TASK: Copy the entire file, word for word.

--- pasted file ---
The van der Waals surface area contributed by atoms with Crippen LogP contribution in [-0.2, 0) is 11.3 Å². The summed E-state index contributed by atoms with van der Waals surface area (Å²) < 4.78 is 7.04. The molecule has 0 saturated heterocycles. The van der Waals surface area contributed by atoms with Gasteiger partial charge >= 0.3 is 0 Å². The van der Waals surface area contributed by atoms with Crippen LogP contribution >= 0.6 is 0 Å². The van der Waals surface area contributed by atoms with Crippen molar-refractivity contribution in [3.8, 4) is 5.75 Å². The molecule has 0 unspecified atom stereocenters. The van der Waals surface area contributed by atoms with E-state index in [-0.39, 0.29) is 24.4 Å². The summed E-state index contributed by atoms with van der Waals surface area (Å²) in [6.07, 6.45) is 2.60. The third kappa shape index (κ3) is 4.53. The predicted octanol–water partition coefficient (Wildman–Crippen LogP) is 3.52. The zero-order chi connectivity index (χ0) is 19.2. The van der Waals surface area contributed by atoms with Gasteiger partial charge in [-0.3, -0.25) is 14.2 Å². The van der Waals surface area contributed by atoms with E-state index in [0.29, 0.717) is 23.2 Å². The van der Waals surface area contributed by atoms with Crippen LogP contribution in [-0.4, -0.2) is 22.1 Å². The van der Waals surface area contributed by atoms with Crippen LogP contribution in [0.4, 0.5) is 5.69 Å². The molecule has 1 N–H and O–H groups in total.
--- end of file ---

The van der Waals surface area contributed by atoms with Crippen LogP contribution in [-0.2, 0) is 11.3 Å². The summed E-state index contributed by atoms with van der Waals surface area (Å²) < 4.78 is 7.04. The molecule has 0 saturated heterocycles. The van der Waals surface area contributed by atoms with Gasteiger partial charge >= 0.3 is 0 Å². The van der Waals surface area contributed by atoms with Crippen LogP contribution >= 0.6 is 0 Å². The van der Waals surface area contributed by atoms with Crippen molar-refractivity contribution in [3.8, 4) is 5.75 Å². The molecule has 0 unspecified atom stereocenters. The van der Waals surface area contributed by atoms with E-state index in [-0.39, 0.29) is 24.4 Å². The summed E-state index contributed by atoms with van der Waals surface area (Å²) in [6.07, 6.45) is 2.60. The third kappa shape index (κ3) is 4.53. The predicted octanol–water partition coefficient (Wildman–Crippen LogP) is 3.52. The zero-order chi connectivity index (χ0) is 19.2. The van der Waals surface area contributed by atoms with Gasteiger partial charge in [-0.3, -0.25) is 14.2 Å². The van der Waals surface area contributed by atoms with E-state index in [0.29, 0.717) is 23.2 Å². The van der Waals surface area contributed by atoms with Crippen LogP contribution in [-0.4, -0.2) is 22.1 Å². The van der Waals surface area contributed by atoms with Crippen LogP contribution in [0.4, 0.5) is 5.69 Å². The molecule has 1 N–H and O–H groups in total.